The “urgent” issue of amending the grandfathering regulation could soon see it separated from the regulations that have just been frozen by the minister of finance.
Mark Rantall, the CEO of the Financial Planning Association (FPA), told Wealth Professional
that the grandfathering amendment needed urgent attention and the FPA would be pursuing it.
“The ramifications of putting on hold the regulation changes to go through parliament is that [grandfathering] got caught up in that,” he said. “We’ll be talking to Treasury about how we can go forward with that – it’s about fixing what we think was an anomaly at the time.”
The new face of FoFA, finance minister Mathias Cormann, announced on Monday that he had decided to put the implementation of the regulations on hold in light of the recent decision to refer the Streamlining of Future of Financial Advice Bill 2014 to the Senate Economics Committee.
He said the tabling of the regulations will be paused during the committee consultation, which is due to report back on June 16.
The proposed amendment to grandfathering, which would broaden the circumstances under which conflicted remuneration can continued to be paid, is part of this package.
If passed it would mean that as long as the client maintains their interest in a financial product, the proposed amendment would allow advisers to move licensees and continue to access grandfathered benefits.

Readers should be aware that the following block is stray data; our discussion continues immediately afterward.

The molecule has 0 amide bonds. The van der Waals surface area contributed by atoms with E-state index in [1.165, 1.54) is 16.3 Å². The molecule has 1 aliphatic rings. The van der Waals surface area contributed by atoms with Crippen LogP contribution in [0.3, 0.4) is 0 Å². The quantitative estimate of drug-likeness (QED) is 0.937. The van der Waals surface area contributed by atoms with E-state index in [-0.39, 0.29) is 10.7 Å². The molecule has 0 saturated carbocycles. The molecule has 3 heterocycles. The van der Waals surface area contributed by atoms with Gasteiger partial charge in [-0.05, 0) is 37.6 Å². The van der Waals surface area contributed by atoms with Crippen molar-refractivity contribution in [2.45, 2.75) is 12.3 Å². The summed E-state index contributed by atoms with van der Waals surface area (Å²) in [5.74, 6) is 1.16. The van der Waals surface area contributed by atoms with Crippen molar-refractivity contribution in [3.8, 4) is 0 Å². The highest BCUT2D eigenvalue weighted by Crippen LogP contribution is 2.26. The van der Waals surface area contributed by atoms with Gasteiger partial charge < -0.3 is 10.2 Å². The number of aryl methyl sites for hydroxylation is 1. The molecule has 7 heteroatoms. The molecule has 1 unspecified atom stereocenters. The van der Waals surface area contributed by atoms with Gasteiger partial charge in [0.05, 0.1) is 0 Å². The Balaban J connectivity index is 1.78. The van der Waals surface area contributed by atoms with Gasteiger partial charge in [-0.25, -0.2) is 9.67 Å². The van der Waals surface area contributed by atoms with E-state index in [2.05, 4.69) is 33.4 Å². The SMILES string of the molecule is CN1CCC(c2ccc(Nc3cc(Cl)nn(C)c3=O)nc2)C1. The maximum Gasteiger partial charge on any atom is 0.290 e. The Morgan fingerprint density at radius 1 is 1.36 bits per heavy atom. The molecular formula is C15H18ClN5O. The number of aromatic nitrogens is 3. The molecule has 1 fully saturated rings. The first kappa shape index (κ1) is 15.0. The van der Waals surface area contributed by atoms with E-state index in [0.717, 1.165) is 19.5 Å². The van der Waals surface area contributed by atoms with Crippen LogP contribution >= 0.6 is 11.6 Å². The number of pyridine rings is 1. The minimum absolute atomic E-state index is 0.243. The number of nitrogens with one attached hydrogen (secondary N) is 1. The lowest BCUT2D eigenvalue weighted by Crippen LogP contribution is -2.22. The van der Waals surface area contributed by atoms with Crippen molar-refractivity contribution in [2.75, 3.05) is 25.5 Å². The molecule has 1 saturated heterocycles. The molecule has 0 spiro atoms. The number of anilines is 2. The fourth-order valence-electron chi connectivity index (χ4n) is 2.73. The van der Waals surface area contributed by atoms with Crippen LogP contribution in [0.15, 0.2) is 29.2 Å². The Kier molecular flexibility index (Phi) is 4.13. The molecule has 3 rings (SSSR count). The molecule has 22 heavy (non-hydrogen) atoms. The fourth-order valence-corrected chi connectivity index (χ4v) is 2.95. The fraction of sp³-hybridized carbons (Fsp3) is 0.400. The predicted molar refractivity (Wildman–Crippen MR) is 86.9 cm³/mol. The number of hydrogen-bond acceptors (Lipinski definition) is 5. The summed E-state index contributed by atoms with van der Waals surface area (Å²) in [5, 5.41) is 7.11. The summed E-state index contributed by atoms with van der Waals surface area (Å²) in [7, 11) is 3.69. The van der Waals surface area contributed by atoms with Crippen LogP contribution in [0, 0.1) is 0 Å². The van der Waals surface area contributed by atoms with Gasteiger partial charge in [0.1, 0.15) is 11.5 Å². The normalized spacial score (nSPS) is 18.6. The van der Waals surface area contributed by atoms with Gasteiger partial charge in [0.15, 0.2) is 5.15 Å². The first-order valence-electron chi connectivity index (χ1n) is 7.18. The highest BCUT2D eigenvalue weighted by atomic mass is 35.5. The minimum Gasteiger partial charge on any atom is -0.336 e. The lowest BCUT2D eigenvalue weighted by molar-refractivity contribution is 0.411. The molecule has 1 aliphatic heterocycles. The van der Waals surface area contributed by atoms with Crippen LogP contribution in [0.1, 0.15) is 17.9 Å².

Currently any move after 1 July, 2013, causes this grandfathering to cease.
And while the FPA have been generally supportive of Cormann’s decision to put the regulations on hold to allow time for further consultation, they say financial services can’t afford to wait it out in regards to grandfathering.
FPA’s general manager of policy and government relations, Dante De Gori, told Wealth Professional
that the industry had already been damaged by the opposition’s grandfathering regulation.
“[It] has stagnated the market in respect to financial planners purchasing and selling businesses and moving licensees,” he said. “Unlike the other issues, the grandfathering one is stopping market competition in financial planning businesses – the industry is on hold.”
Grandfathering should be dealt with separately from the other regulations, he said.
The Association of Financial Advisers (AFA) agrees.
While recognising the need for a pause on the regulations, CEO Brad Fox said grandfathering musn't be overlooked.
"We do wish to emphasis the importance of a timely solution for the grandfathering issue that is currently preventing advisers from moving from one licensee to another," he said.